Sunday, September 04, 2005

Epoxymania! (or: Wow, I am really high on fumes. Like, really high.)

So, this afternoon I treated all the weathered and rotty areas of my siding with Smith's Clear Penetrating Epoxy Sealer (, and I'm feeling a bit giddy about the whole thing, probably because I'm high from the solvent fumes (but the back windows are closed--perhaps the fumes are penetrating the very walls of my house?), maybe because I've finally reached the stage of this painting project that involves ADDING coatings to the house rather than scraping/sanding/prying/washing them off. (A stage reached only with the help of Ms. S, who spent about three hours with the sander on Friday, enabling me to get up on the ladder with a bucket of TSP and a mop and wash down the house yesterday.)

Is TSP still legal?

Wow. I just took the trash out, and you can smell the fumes from my house about halfway down the alley.

I suppose we'll see in about 18-24 months whether this stuff actually helps firm up the weathered wood and make it a better substrate for paint. For now, I do have some advice for anyone considering using a liquid epoxy anytime soon: REMEMBER TO MAKE SURE YOU HAVE CLEAN-UP SOLVENT ON HAND. I had a close call. See, I'm kind of cavalier about wearing gloves (they make it hard to feel what you're doing with the brush), and after doing the interior of my house with alkyd paint in some rooms and that badass Zinsser white shellac stuff everywhere, I've also become kind of cavalier about cleaning my hands. Most paints aren't that unpleasant. They'll wear off eventually, and if you get really sick of them, Goop or olive oil or any greasy anything will mostly take 'em off.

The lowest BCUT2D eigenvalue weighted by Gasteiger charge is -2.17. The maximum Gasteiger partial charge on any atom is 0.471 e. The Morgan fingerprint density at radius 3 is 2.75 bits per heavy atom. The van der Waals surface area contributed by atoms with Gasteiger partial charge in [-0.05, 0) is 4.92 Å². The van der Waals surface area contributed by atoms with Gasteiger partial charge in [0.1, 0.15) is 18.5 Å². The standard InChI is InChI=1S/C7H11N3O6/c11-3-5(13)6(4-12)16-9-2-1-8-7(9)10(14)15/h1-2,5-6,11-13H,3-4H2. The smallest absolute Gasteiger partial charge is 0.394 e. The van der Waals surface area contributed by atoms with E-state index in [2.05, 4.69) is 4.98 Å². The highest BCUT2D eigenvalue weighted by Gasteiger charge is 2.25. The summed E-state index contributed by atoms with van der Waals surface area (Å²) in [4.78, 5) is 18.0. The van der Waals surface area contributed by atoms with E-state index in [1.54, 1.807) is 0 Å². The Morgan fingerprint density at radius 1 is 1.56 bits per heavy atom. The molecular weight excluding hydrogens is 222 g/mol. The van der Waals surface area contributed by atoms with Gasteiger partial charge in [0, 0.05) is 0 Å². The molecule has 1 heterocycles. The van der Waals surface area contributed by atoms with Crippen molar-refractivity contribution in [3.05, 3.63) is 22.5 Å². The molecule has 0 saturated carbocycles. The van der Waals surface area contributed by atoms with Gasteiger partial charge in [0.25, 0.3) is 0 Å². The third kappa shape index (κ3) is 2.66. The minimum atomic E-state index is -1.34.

This will not work for epoxy. As everyone with a penis probably knows from their model airplane days, epoxy does not "dry," it "cures." Random greases and oils really don't interrupt this process. I did coat my hands with Goop to prevent my hands from sticking to the brush, but that wasn't really helping once the residue on my hands started to cure. So I ended up gingerly typing "wood epoxy clean up" into Google and learning that lacquer thinner is the right solvent. Did I have lacquer thinner? Barely. There was half a can in the basement on the "shelf of crap the previous owner left behind." Then the plastic child safety thing was messed up, and I had to pry it off before I could unscrew the lid, my hands becoming stiffer and gummier by the second. Eventually, I got the the can open, got some thinner onto a rag, and wiped down my hands before they fused into useless flippers.

Ah, fingers. Sweet, independently wiggly fingers. Wiggle wiggle. Wiggle wiggle.

Assuming the current rain doesn't delay the epoxy cure too much, tomorrow we patch, and build out the window trim.


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